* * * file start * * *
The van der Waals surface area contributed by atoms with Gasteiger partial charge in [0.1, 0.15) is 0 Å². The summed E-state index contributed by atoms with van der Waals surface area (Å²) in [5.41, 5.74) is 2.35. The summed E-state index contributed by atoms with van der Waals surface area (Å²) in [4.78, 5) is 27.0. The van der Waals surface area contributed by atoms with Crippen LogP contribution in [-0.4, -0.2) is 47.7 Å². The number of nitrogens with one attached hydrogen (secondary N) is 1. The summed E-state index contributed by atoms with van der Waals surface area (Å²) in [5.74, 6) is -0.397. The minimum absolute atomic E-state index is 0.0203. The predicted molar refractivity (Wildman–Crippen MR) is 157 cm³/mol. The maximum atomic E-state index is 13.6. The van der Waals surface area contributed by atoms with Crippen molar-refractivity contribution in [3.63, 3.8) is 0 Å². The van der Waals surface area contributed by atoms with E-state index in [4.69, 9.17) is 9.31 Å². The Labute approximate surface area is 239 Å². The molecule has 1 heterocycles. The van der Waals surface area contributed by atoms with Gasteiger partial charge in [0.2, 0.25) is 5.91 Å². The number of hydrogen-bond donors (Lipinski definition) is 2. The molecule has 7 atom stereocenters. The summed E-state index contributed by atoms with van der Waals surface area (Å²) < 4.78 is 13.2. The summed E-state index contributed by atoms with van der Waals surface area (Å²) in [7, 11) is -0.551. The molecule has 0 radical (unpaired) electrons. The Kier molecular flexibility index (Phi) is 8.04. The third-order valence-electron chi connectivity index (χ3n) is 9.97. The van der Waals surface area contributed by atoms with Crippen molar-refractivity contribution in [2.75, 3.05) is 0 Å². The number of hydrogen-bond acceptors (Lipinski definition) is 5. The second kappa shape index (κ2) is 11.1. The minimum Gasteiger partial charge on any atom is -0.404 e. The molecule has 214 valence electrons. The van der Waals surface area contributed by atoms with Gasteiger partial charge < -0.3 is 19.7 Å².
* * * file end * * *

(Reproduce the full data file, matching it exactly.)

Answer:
The van der Waals surface area contributed by atoms with Gasteiger partial charge in [0.1, 0.15) is 0 Å². The summed E-state index contributed by atoms with van der Waals surface area (Å²) in [5.41, 5.74) is 2.35. The summed E-state index contributed by atoms with van der Waals surface area (Å²) in [4.78, 5) is 27.0. The van der Waals surface area contributed by atoms with Crippen LogP contribution in [-0.4, -0.2) is 47.7 Å². The number of nitrogens with one attached hydrogen (secondary N) is 1. The summed E-state index contributed by atoms with van der Waals surface area (Å²) in [5.74, 6) is -0.397. The minimum absolute atomic E-state index is 0.0203. The predicted molar refractivity (Wildman–Crippen MR) is 157 cm³/mol. The maximum atomic E-state index is 13.6. The van der Waals surface area contributed by atoms with Crippen molar-refractivity contribution in [3.63, 3.8) is 0 Å². The van der Waals surface area contributed by atoms with E-state index in [4.69, 9.17) is 9.31 Å². The Labute approximate surface area is 239 Å². The molecule has 1 heterocycles. The van der Waals surface area contributed by atoms with Gasteiger partial charge in [0.2, 0.25) is 5.91 Å². The number of hydrogen-bond donors (Lipinski definition) is 2. The molecule has 7 atom stereocenters. The summed E-state index contributed by atoms with van der Waals surface area (Å²) < 4.78 is 13.2. The summed E-state index contributed by atoms with van der Waals surface area (Å²) in [7, 11) is -0.551. The molecule has 0 radical (unpaired) electrons. The Kier molecular flexibility index (Phi) is 8.04. The third-order valence-electron chi connectivity index (χ3n) is 9.97. The van der Waals surface area contributed by atoms with Crippen molar-refractivity contribution in [2.75, 3.05) is 0 Å². The number of hydrogen-bond acceptors (Lipinski definition) is 5. The second kappa shape index (κ2) is 11.1. The minimum Gasteiger partial charge on any atom is -0.404 e. The molecule has 214 valence electrons. The van der Waals surface area contributed by atoms with Gasteiger partial charge < -0.3 is 19.7 Å².